Marine Engineer: Employment Info & Career Requirements

Marine engineers design, construct, maintain and support commercial, naval and recreational vessels and the equipment that propels and controls them. Additionally, they also work with various offshore structures and other floating systems. Keep reading, to learn more details of this profession.

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Career Definition

Freight carrying ships transport roughly 75% of the goods that are imported to or exported from America, according to the Bureau of Transportation Statistics, www.bts.gov. Marine engineers are responsible for the design and maintenance of these ships, which are the largest moving vessels on earth. Marine engineers apply their knowledge of mechanical engineering and hydrodynamics to ensure the steering, propulsion, aerodynamic efficiency and seaworthiness of them. In addition, marine engineers work on watercraft of all sizes and uses, including passenger, exploratory and fishing vessels, and small crafts. Marine engineers may work for shipbuilders, offshore companies, software developers or the government, according to the U.S. Bureau of Labor Statistics (BLS).

Becoming a Marine Engineer

Required Education

A bachelor's degree in marine engineering is the minimum requirement to work in this complex field, which encompasses mechanical engineering, hydrodynamics and sometimes nuclear engineering. Students begin with a foundation of calculus, chemistry and physics then proceed to specialized coursework in mechanical engineering and hydrodynamics, the study of fluids in motion. Prospective marine engineers take courses in hydrostatics, propulsion, offshore structures and hydrofoils. Those wishing to work with nuclear-powered crafts also take coursework in nuclear engineering.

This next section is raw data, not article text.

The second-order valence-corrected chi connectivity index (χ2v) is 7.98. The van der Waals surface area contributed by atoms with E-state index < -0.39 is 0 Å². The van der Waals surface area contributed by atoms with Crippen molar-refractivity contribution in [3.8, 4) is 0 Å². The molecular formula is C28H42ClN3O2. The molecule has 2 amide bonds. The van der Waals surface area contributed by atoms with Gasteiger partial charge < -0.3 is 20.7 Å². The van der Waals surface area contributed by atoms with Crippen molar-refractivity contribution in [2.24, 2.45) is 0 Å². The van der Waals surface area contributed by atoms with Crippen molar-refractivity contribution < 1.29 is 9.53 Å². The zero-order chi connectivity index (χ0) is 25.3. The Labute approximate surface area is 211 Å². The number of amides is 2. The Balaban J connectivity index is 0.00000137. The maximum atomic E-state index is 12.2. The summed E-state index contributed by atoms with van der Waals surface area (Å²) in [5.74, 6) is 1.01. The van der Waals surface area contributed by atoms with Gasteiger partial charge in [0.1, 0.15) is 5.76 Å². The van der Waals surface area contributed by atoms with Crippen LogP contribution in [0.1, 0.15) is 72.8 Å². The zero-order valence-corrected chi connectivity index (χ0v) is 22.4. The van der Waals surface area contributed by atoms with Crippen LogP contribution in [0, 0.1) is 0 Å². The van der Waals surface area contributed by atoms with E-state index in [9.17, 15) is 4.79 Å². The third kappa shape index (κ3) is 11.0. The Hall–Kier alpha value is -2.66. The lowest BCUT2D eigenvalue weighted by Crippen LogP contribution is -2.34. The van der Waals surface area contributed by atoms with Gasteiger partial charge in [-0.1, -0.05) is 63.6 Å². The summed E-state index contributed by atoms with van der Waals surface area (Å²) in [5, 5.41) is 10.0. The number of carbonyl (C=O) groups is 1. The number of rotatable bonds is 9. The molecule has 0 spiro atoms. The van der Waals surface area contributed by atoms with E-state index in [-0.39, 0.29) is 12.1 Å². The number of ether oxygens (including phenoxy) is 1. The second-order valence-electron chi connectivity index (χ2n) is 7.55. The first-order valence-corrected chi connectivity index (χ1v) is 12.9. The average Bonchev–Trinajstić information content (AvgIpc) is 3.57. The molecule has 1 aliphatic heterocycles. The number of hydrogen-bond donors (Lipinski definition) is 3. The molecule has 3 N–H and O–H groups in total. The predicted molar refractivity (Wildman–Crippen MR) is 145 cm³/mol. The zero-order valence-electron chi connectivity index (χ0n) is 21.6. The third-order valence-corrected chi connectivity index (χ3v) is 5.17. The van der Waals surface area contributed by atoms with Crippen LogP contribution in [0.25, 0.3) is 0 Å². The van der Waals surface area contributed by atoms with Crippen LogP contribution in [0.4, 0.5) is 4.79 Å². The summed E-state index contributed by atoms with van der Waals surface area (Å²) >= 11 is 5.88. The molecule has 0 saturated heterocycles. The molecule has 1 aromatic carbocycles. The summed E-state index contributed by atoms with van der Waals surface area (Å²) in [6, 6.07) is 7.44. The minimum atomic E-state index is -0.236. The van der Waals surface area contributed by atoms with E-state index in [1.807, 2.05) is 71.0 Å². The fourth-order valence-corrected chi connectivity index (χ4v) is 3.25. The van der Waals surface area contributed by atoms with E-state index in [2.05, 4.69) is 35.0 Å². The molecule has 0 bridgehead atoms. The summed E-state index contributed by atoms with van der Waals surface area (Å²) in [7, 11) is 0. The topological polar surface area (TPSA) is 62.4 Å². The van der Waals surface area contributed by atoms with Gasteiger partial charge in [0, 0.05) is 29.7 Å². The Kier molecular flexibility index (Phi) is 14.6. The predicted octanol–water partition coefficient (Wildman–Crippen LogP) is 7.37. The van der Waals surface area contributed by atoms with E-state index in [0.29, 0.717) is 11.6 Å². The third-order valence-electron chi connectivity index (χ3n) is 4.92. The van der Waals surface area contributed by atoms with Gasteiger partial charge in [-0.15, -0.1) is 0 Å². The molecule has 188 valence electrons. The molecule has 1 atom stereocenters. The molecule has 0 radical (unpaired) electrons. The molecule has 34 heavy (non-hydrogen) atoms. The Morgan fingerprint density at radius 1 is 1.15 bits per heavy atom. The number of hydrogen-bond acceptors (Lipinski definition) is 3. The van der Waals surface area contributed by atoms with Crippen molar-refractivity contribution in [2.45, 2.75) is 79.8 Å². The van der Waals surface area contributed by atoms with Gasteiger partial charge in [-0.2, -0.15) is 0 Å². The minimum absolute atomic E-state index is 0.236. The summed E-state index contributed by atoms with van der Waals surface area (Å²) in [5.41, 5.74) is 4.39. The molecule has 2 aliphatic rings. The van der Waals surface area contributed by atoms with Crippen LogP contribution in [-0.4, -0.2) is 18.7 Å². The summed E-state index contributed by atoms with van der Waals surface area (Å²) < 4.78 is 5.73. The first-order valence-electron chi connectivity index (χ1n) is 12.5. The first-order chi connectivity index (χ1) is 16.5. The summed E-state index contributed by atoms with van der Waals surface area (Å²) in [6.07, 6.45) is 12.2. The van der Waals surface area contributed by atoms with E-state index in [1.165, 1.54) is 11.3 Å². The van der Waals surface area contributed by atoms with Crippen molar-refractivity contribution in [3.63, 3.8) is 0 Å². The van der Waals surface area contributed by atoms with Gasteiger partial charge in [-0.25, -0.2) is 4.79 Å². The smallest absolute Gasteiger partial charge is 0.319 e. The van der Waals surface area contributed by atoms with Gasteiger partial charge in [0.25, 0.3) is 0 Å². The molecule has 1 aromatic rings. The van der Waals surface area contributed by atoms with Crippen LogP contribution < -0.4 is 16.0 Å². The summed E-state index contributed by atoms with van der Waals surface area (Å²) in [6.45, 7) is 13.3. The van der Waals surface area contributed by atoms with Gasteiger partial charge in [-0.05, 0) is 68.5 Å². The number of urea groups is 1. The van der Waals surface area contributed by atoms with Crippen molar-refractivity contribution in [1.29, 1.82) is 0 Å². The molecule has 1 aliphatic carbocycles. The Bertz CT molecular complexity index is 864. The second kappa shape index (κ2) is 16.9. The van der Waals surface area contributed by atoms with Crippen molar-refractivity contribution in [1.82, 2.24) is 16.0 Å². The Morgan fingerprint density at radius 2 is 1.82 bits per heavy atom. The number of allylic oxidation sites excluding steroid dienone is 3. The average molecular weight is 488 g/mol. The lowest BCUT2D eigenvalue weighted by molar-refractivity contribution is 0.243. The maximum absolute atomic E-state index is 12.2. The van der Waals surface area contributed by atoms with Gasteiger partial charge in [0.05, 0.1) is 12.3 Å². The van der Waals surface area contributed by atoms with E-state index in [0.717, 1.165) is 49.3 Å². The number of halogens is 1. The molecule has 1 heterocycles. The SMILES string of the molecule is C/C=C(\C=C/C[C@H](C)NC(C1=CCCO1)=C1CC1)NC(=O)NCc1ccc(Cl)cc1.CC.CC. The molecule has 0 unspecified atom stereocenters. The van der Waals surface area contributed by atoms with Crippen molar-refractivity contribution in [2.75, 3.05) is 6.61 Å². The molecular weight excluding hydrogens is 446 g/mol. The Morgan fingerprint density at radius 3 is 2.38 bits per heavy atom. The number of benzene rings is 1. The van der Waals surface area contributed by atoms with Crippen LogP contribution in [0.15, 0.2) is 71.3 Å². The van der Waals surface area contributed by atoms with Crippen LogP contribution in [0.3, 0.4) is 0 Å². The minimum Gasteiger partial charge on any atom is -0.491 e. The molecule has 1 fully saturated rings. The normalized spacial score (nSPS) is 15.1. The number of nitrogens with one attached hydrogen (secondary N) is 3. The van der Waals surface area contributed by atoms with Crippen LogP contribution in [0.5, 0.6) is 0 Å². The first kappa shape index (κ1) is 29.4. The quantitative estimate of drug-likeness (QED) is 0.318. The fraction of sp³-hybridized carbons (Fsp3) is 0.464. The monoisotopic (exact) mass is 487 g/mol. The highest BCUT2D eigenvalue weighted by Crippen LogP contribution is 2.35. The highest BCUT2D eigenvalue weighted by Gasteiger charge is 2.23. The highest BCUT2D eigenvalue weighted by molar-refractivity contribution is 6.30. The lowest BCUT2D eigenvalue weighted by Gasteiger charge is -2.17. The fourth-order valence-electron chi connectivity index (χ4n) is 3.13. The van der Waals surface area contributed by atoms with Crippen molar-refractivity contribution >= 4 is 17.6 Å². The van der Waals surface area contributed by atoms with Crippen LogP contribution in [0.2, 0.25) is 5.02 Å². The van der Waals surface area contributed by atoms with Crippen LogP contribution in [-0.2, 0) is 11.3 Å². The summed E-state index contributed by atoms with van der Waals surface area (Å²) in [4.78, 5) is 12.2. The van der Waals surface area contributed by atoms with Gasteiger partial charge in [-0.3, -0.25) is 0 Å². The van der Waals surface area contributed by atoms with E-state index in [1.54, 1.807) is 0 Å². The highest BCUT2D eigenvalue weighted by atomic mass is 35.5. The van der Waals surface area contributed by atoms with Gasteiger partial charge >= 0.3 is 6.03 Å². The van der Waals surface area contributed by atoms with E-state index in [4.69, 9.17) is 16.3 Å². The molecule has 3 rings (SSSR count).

Only ten universities in the U.S. offer degrees in marine engineering, according to U.S. News and World Report, www.usnews.com. The U.S. Merchant Marine Academy, a branch of the U.S. Armed Forces, also offers a degree for those wishing to pursue a military career.

Skills Required

Aspiring marine engineers, like all engineers, should have a strong aptitude for math and physics, and the ability to think both independently and work collaboratively. They should also have the patience for work that undergoes rounds of changes and takes years to complete.

Career and Economic Outlook

The need for marine engineers was expected to grow by 10% from 2012-2022, due to demand for vessels that create less pollution, according to the U.S. Bureau of Labor Statistics (BLS). The average salary for marine engineers as of May 2012 was $88,100.

Alternate Career Options

Petroleum Engineer

With a bachelor's degree in petroleum engineering, or sometimes in chemical or mechanical engineering, these professionals then seek employment developing and designing ways to extract gas and oil from below the surface of the earth. Employment prospects should be very good during the 2012-2022 decade, with 26% growth predicted by the BLS. As of May 2012, these engineers earned an annual median salary of $130,280, per the BLS.

Sales Engineer

Average job growth of 9% from 2012-2022 was projected for sales engineers who sell technological and scientific services and products to businesses, according to BLS information. They earned a median wage of $91,830 per year in 2012, per the BLS, and normally had a bachelor's degree in engineering or a similar field.

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